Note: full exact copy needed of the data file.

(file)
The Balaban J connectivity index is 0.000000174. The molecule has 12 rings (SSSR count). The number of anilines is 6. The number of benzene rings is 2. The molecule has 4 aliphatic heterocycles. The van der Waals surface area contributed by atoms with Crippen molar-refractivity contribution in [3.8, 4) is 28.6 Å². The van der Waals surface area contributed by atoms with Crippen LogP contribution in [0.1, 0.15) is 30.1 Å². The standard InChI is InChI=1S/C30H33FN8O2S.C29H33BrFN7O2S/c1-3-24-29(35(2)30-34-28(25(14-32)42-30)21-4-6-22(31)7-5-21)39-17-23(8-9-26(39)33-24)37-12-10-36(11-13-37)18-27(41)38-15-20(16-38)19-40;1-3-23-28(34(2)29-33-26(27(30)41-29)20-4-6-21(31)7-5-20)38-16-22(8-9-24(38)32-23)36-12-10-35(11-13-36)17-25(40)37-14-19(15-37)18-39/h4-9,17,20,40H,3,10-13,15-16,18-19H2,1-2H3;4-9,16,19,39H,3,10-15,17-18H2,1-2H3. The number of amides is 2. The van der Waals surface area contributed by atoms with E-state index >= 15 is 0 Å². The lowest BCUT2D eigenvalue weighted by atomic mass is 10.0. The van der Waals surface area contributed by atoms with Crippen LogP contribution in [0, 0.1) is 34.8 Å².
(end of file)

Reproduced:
The Balaban J connectivity index is 0.000000174. The molecule has 12 rings (SSSR count). The number of anilines is 6. The number of benzene rings is 2. The molecule has 4 aliphatic heterocycles. The van der Waals surface area contributed by atoms with Crippen molar-refractivity contribution in [3.8, 4) is 28.6 Å². The van der Waals surface area contributed by atoms with Crippen LogP contribution in [0.1, 0.15) is 30.1 Å². The standard InChI is InChI=1S/C30H33FN8O2S.C29H33BrFN7O2S/c1-3-24-29(35(2)30-34-28(25(14-32)42-30)21-4-6-22(31)7-5-21)39-17-23(8-9-26(39)33-24)37-12-10-36(11-13-37)18-27(41)38-15-20(16-38)19-40;1-3-23-28(34(2)29-33-26(27(30)41-29)20-4-6-21(31)7-5-20)38-16-22(8-9-24(38)32-23)36-12-10-35(11-13-36)17-25(40)37-14-19(15-37)18-39/h4-9,17,20,40H,3,10-13,15-16,18-19H2,1-2H3;4-9,16,19,39H,3,10-15,17-18H2,1-2H3. The number of amides is 2. The van der Waals surface area contributed by atoms with E-state index >= 15 is 0 Å². The lowest BCUT2D eigenvalue weighted by atomic mass is 10.0. The van der Waals surface area contributed by atoms with Crippen LogP contribution in [0, 0.1) is 34.8 Å².